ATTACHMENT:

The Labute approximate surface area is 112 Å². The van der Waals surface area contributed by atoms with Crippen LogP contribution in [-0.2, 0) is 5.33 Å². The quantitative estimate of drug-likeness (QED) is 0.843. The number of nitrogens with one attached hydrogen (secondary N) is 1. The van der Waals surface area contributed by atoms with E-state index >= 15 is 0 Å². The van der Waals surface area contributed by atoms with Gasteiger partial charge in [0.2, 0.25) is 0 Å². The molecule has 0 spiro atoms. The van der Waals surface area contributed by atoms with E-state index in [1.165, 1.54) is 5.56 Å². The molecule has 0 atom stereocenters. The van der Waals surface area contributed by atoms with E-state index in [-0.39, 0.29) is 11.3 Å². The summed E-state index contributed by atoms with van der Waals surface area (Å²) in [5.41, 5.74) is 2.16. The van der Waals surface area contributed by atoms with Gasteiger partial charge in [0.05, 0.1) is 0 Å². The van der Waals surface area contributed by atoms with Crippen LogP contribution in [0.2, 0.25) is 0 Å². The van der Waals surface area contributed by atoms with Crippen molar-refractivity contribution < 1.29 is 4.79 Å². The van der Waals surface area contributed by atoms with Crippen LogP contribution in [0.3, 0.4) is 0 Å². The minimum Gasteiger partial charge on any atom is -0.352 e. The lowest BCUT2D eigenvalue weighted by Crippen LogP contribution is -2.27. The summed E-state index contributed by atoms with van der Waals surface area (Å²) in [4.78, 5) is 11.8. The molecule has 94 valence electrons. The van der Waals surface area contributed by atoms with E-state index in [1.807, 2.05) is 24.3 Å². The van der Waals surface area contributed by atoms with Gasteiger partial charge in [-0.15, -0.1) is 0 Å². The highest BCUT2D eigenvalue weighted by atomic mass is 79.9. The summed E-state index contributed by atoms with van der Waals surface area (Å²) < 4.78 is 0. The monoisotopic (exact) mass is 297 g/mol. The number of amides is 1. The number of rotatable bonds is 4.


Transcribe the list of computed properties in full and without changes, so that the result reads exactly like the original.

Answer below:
The Labute approximate surface area is 112 Å². The van der Waals surface area contributed by atoms with Crippen LogP contribution in [-0.2, 0) is 5.33 Å². The quantitative estimate of drug-likeness (QED) is 0.843. The number of nitrogens with one attached hydrogen (secondary N) is 1. The van der Waals surface area contributed by atoms with E-state index >= 15 is 0 Å². The van der Waals surface area contributed by atoms with Gasteiger partial charge in [0.2, 0.25) is 0 Å². The molecule has 0 spiro atoms. The van der Waals surface area contributed by atoms with E-state index in [1.165, 1.54) is 5.56 Å². The molecule has 0 atom stereocenters. The van der Waals surface area contributed by atoms with E-state index in [-0.39, 0.29) is 11.3 Å². The summed E-state index contributed by atoms with van der Waals surface area (Å²) in [5.41, 5.74) is 2.16. The van der Waals surface area contributed by atoms with Gasteiger partial charge in [0.05, 0.1) is 0 Å². The van der Waals surface area contributed by atoms with Crippen LogP contribution in [0.2, 0.25) is 0 Å². The van der Waals surface area contributed by atoms with Crippen molar-refractivity contribution < 1.29 is 4.79 Å². The van der Waals surface area contributed by atoms with Crippen LogP contribution in [0.3, 0.4) is 0 Å². The minimum Gasteiger partial charge on any atom is -0.352 e. The lowest BCUT2D eigenvalue weighted by Crippen LogP contribution is -2.27. The summed E-state index contributed by atoms with van der Waals surface area (Å²) in [4.78, 5) is 11.8. The molecule has 94 valence electrons. The van der Waals surface area contributed by atoms with E-state index in [1.807, 2.05) is 24.3 Å². The van der Waals surface area contributed by atoms with Gasteiger partial charge in [-0.15, -0.1) is 0 Å². The highest BCUT2D eigenvalue weighted by atomic mass is 79.9. The summed E-state index contributed by atoms with van der Waals surface area (Å²) < 4.78 is 0. The monoisotopic (exact) mass is 297 g/mol. The number of amides is 1. The number of rotatable bonds is 4.